Being a Mom is really, really hard

This past week, I met with a mom who was desperate for two things in particular: caffeine and hope.

Having recently had twins, and with another small toddler in tow, she’s a woman on the proverbial brink – fragile, disheveled, and so, so tired.

Of course, she loves her kids, and she’s well aware she’s meant to cherish this time – but right now, as she sits across the table with a watery smile and milk stains on her shirt, none of that has helped to make this season feel sweet, or even just bearable.

On the other side of the table, I sit. Feeling a different kind of burden… a strange pressure to ease her pressure.

She’s sought me out because I’m a mom too (twins included), and from her perspective, I seem to have not just survived but somehow thrived.

While she doesn’t say it so directly – she wants to know how I did it, what’s my secret? What’s the magic silver bullet she’s been missing?

For a brief moment, I consider telling her all the well-worn, handed-down advice I was given. But then I remember how none of it actually helped – despite how well-intentioned it might have been. So instead, I take a deep breath and tell her this:

If it feels really hard, you’re right. Mothering is magnificent, meaningful, and so, so hard. So much harder than we tend to anticipate it will be! That’s what really breaks us… the expectation that it should be easier than it really is.

Here’s some worthwhile wisdom from the book, The Road Less Travelled:

“Life is difficult. This is a great truth, one of the greatest truths. It is a great truth because once we truly see this truth, we transcend it. Once we truly know that life is difficult, once we truly understand and accept it, then life is no longer so difficult.”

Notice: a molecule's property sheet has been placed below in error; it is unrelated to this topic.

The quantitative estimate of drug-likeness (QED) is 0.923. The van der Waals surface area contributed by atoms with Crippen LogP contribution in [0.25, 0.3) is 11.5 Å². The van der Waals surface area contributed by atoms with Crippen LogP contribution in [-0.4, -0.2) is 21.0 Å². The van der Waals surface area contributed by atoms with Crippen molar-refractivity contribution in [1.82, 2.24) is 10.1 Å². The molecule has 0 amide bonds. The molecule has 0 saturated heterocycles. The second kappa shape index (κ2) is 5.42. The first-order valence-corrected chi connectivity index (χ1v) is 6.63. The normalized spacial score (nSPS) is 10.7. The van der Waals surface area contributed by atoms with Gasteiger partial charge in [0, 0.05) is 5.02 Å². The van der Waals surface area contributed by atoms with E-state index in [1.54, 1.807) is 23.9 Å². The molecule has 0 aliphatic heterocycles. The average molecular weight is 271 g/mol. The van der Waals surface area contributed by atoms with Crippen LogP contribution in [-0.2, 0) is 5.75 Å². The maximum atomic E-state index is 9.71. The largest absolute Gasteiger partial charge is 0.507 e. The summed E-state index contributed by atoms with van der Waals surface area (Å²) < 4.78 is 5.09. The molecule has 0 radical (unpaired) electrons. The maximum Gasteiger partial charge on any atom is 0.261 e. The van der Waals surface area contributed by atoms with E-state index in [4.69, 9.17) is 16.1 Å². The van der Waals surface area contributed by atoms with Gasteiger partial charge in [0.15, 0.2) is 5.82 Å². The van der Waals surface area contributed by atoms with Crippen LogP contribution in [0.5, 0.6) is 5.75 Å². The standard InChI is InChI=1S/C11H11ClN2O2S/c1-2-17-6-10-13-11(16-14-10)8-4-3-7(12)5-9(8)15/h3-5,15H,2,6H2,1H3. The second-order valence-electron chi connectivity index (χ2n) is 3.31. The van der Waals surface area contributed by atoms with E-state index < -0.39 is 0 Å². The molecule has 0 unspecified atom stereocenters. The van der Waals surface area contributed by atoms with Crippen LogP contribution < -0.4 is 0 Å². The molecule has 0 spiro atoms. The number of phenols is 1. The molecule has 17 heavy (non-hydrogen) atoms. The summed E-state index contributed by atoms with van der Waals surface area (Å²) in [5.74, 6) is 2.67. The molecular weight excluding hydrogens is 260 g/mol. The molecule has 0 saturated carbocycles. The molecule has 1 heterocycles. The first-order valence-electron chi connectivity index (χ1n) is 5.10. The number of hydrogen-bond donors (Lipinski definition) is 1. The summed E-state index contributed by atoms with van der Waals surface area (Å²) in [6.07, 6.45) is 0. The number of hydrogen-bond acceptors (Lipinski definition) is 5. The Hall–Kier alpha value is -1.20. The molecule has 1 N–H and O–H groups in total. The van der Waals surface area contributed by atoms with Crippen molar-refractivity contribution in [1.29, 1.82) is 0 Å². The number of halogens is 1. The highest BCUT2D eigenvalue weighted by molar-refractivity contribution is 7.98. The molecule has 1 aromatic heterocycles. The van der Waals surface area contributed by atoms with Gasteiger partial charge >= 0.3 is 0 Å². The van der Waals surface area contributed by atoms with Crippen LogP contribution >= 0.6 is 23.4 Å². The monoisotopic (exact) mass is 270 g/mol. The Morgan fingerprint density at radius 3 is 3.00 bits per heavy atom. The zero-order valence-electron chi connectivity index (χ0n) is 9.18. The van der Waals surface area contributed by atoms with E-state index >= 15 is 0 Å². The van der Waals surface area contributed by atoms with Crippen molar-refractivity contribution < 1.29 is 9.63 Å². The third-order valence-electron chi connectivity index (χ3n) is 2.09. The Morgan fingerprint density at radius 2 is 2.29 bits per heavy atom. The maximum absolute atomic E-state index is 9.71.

It will stay really hard, for a really long time.

I used to peg my hopes on milestones… when my babies turn 1, life will get easier… when they finish teething… finally wean… eventually sleep through… know how to swim… go to pre-school… help more around the house… start high school… THEN, life will get easier.

But friend, hope deferred makes the heart sick. Aren’t you sick of waiting for life to get easier? Instead, just embrace the messy middle.

There is still so much joy to be found here – in the chaotic construction zone of life – long before we’ve reached all the milestones, ticked off all the to-do’s, and finally arrived at that mythical soft life!

There are no golden children.

When I was a younger mom, I assumed that my kids would be like the ones in the textbooks. At least just one of them! Instead, each has delighted and disappointed me in innumerable ways.

Of course, I think my kids are the greatest kids that ever kidded, but they have also shocked, exasperated, outraged, and crushed me at times.

What did I really expect though? They’re people, and just like all people – they have strengths and weaknesses, they can have bad hair days, get grumpy, be selfish, push the boundaries, and lash out at times.

They are their own people too – not reflections of me or my good (or bad) parenting.

So when they get it wrong, as we all do, I’m learning that they need grace and space – not misdirected shame and rage from a parent who can’t see where they begin and their child ends. Which brings me to the next point…

There are no golden parents.